Making the Most of Visitor Reviews

Museums are part of the travel and leisure industry. As such, our reviews on a variety of sites like TripAdvisor and Yelp are critically important. The quality of our reviews relates to the experience our museum offers, and that’s a more detailed discussion for a different time. For today’s tidbit, I’m going to talk about the review processing.

For this article, I’m going to lump reviews into three categories:

  1. Positive reviews
  2. Reviews that are positive, but include recommendations on how the museum can perform better.
  3. Negative reviews.

For this article, we are going to focus on #2 and #3. How does your museum handle negatives reviews or reviews that include recommendations? If you do not reply or you reply publicly to the post without engaging the person that wrote the review, you are missing a big opportunity.

People that take the time to write detailed museum reviews are making a statement about themselves. Travel reviews are not like comments under a news article online. A traveler’s reviews are connected to their identity on the review sites. They know that if they give all negative reviews, no one will give them credibility. Several organizations have analyzed the quality and authenticity of travel reviews and determined that people who took the time to come to an establishment and write a review on an established account are writing a genuine, honest review well over 95% of the time.

When my museum received either a negative review or a review with suggestions, this is an opportunity. More than anything else, the person that wrote the review wants to be heard and have their opinion respected and acknowledged. I recommend reaching out directly to the person that wrote the review. At my museum, I send a direct message on the travel site and ask the person that wrote the review if I can call them to discuss their experience in more detail. Over two-thirds allow the call or communicate with me in more detail by email. On the call, I ask them to tell me about their experience, and I allow them to talk as long as they wish. In addition, I always ask how we could do better in the future and frequently ask how they would do it if it were them. After the call, I often send them a thank you note by email or snailmail. I also always give them either my direct phone number of my private email address and tell them they can contact me any time.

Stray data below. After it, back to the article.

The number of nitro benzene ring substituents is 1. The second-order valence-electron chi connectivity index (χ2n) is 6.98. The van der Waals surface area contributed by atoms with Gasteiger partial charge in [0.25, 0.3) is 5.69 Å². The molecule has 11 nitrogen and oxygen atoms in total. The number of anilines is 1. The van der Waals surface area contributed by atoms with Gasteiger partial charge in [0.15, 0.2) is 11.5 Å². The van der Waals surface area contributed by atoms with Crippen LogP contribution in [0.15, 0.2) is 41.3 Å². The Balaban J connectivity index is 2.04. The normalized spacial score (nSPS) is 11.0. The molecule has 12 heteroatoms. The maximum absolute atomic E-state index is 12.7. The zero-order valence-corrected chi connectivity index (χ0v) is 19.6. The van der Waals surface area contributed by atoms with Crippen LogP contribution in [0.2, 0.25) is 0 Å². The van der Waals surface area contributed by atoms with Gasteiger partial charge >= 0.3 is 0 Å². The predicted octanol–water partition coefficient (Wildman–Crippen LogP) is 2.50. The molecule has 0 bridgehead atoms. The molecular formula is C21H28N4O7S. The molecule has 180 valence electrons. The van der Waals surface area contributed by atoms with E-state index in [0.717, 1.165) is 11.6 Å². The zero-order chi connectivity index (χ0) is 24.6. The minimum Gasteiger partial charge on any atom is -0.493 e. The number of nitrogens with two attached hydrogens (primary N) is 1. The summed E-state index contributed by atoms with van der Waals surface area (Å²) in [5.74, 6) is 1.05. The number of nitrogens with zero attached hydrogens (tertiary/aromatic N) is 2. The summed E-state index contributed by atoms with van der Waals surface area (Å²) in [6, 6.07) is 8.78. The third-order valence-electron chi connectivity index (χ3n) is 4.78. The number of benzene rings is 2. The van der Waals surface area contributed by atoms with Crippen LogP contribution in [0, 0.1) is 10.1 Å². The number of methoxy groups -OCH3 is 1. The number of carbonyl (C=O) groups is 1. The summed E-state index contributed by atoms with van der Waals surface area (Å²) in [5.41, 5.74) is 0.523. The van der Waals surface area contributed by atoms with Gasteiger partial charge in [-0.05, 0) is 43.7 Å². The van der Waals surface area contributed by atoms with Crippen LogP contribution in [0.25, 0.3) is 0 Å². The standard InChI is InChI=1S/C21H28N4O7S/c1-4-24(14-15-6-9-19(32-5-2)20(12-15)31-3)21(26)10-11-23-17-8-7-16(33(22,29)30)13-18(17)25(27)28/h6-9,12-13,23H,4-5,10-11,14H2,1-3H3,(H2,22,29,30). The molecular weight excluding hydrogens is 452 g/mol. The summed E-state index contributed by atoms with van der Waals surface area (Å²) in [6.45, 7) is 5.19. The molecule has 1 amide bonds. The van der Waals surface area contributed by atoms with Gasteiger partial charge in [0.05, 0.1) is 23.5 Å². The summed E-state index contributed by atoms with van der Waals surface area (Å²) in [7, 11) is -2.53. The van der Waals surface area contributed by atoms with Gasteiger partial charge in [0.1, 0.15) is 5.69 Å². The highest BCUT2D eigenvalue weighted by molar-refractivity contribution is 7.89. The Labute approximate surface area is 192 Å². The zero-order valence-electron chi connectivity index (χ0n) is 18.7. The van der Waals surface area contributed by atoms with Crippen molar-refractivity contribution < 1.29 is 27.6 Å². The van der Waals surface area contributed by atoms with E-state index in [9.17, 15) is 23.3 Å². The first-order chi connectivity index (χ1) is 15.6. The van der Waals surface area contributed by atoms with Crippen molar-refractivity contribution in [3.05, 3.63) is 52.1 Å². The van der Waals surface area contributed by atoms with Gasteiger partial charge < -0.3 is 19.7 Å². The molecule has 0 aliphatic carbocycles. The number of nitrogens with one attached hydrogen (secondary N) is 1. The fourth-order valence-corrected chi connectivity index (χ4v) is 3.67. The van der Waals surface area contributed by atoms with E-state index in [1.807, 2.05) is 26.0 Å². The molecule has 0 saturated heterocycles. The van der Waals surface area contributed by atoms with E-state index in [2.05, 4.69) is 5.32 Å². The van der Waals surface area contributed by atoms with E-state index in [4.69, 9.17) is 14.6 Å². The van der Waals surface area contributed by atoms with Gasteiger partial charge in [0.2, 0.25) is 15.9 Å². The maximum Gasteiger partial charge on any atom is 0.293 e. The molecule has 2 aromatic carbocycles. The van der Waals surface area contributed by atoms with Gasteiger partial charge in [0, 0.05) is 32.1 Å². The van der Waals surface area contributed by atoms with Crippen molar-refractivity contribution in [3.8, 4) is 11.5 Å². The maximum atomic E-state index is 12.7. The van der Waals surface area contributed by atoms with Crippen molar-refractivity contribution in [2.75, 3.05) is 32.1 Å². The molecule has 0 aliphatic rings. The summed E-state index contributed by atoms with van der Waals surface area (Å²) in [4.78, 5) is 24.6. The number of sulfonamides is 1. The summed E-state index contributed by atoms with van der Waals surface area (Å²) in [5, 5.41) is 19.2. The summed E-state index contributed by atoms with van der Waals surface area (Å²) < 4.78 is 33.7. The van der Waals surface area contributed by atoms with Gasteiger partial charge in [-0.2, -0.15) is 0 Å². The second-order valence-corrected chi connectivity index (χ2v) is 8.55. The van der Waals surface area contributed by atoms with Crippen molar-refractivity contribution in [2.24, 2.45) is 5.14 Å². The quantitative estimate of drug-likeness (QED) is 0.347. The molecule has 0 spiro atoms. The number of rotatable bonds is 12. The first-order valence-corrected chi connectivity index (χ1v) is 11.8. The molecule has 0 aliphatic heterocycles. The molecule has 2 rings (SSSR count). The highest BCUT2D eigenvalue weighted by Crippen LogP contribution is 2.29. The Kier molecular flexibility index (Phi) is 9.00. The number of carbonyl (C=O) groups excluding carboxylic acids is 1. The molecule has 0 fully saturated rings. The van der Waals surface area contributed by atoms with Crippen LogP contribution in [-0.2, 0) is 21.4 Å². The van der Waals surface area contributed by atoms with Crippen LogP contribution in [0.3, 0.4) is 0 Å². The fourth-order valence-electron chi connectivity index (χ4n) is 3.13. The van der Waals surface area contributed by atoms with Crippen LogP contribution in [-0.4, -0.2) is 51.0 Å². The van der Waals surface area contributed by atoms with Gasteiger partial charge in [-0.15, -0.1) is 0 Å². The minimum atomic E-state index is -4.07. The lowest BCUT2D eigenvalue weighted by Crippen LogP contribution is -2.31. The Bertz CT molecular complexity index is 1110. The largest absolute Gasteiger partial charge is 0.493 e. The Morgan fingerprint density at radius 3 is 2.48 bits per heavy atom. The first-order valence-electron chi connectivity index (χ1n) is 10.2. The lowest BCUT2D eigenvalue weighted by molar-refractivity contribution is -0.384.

Over the years, I have had many wonderful things come out of these phone calls. Many people have become regular museum attendees, a few have become regular donors, several have become advocates for the museum online, and I even worked on a professional project with one person that I first engaged in this manner.

The point is that people appreciate it when they are respected and heard. When you get a review that lends itself to further conversation, treat that as an opportunity, and engage the reviewer.

A few final notes on this topic. Do not ever merely publicly reply to the review on the review platform without first attempting to contact the reviewer. This is a cold way to handle the situation and frequently makes things worse. Lastly, when I discuss this concept in person, I’m often asked about illogical and irrational reviews. While this does happen, it is an exception in the museum space. I’ve been the CEO of a high traffic museum for over eight years, and I have run into less than five situations like this. While it will happen, it will be rare.

Article by Frank Bennett, originally published at

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